Survey of Knowledge Management Practices

Detailed information for 2001




One Time

Record number:


This survey is being conducted to measure the extent to which knowledge management practices are used or will be used by Canadian businesses.

Data release - March 21, 2002


The primary objectives of this new survey are to determine what business practices are used to support the sharing, transfer, acquisition and retention of knowledge by Canadian firms and whether firms find these practices effective.

Statistical activity

Science and technology (S&T) and the information society are changing the way we live, learn and work. The concepts are closely intertwined: science generates new understanding of the way the world works, technology applies it to develop innovative products and services and the information society is one of the results of the innovations.

People are looking to Statistics Canada to measure and explain the social and economic impacts of these changes.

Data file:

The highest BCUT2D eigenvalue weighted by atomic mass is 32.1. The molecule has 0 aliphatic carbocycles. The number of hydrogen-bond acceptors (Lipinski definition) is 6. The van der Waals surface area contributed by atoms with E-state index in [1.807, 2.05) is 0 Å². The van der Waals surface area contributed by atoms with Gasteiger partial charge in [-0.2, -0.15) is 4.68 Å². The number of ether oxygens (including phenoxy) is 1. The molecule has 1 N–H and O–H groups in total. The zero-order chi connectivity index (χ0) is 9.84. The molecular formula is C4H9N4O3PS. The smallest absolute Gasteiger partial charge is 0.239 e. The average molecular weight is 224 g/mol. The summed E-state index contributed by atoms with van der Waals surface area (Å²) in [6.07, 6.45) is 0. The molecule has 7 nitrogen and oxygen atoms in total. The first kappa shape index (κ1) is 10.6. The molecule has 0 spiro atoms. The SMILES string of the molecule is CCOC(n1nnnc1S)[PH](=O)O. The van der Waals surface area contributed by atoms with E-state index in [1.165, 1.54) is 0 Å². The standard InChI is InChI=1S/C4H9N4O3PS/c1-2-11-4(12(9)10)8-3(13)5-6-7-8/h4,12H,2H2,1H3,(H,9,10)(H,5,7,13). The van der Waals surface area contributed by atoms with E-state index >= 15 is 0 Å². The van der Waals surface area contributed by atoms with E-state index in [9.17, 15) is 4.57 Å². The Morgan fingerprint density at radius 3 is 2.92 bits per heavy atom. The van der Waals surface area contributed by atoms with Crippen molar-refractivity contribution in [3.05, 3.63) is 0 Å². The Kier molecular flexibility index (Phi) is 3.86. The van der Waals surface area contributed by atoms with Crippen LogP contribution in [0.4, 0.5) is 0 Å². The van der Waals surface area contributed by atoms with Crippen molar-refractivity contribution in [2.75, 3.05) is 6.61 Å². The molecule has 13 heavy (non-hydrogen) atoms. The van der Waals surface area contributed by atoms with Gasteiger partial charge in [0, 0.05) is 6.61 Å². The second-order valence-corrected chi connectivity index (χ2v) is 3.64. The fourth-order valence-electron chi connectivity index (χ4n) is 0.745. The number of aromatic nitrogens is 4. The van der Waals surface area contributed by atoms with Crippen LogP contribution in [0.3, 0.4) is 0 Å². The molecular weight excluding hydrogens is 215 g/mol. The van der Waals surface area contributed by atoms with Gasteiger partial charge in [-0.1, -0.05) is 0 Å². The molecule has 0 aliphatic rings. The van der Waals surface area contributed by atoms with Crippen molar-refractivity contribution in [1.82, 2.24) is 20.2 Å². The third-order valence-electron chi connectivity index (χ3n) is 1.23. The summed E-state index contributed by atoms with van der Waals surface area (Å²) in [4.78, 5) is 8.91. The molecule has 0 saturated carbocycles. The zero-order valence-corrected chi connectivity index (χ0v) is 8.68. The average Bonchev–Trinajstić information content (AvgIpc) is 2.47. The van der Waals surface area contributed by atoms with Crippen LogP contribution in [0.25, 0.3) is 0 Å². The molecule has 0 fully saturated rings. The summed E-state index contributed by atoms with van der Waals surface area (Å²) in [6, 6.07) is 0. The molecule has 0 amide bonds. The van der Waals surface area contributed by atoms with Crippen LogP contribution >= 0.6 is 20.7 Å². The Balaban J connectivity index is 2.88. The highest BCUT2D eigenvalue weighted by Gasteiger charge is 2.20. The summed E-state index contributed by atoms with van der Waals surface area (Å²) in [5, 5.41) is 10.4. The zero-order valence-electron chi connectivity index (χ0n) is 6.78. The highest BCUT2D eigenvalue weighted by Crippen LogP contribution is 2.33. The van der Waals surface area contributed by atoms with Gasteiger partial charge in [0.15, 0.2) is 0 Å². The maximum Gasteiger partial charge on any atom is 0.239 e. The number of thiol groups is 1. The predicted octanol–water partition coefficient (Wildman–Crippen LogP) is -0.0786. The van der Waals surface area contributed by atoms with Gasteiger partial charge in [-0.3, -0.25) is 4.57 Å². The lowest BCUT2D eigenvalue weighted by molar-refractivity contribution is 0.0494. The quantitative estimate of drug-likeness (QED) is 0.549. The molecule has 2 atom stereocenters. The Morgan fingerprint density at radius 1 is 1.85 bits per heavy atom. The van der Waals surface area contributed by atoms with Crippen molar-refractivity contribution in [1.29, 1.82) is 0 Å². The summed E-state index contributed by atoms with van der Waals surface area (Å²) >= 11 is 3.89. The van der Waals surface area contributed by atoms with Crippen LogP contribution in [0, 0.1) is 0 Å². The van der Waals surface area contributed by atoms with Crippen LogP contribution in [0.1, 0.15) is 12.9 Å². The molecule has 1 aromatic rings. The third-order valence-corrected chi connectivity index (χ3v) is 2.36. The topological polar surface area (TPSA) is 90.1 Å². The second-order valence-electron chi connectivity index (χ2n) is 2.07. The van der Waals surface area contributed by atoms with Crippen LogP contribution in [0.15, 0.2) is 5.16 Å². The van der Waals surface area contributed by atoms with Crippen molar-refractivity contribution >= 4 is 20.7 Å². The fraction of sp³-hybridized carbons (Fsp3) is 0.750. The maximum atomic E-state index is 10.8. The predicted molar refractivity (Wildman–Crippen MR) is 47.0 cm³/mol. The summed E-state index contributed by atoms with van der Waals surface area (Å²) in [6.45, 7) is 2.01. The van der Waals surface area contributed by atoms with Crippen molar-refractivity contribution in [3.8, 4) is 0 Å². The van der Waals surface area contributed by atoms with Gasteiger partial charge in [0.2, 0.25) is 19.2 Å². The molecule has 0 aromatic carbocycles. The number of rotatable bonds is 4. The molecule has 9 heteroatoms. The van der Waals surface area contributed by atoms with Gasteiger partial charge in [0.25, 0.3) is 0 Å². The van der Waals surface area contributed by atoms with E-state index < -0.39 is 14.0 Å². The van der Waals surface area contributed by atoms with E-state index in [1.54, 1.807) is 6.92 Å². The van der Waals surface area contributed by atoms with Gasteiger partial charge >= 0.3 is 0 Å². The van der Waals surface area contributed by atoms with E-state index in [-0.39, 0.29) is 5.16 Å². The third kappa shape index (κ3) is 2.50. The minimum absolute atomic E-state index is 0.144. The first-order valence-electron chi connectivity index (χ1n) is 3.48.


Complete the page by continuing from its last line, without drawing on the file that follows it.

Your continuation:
The purpose of this Program is to develop useful indicators of S&T activity in Canada based on a framework that ties them together in a coherent picture.


  • Business adaptation and adjustment
  • Business performance and ownership
  • Innovation
  • Science and technology

Data sources and methodology

Target population

The Universe comprises of Canadian Enterprises in the following North American Industry Classification System (NAICS) sectors:
113: Forestry and Logging
325: Chemical Manufacturing
336: Transportation Equipment Manufacturing
417: Machinery Equipment and Supplies Wholesaler- Distributors, and
5416: Management, Scientific and Technical Consulting Services

Instrument design

Statistics Canada conducted this pilot survey on Knowledge Management Practices as part of an international initiative headed by the Organisation for Economic Co-operation and Development. Canada was the lead country piloting this survey. Other countries that in 2001 undertook pilot surveys based on the contents of the Knowledge Management Practices' questionnaire were Denmark and Germany.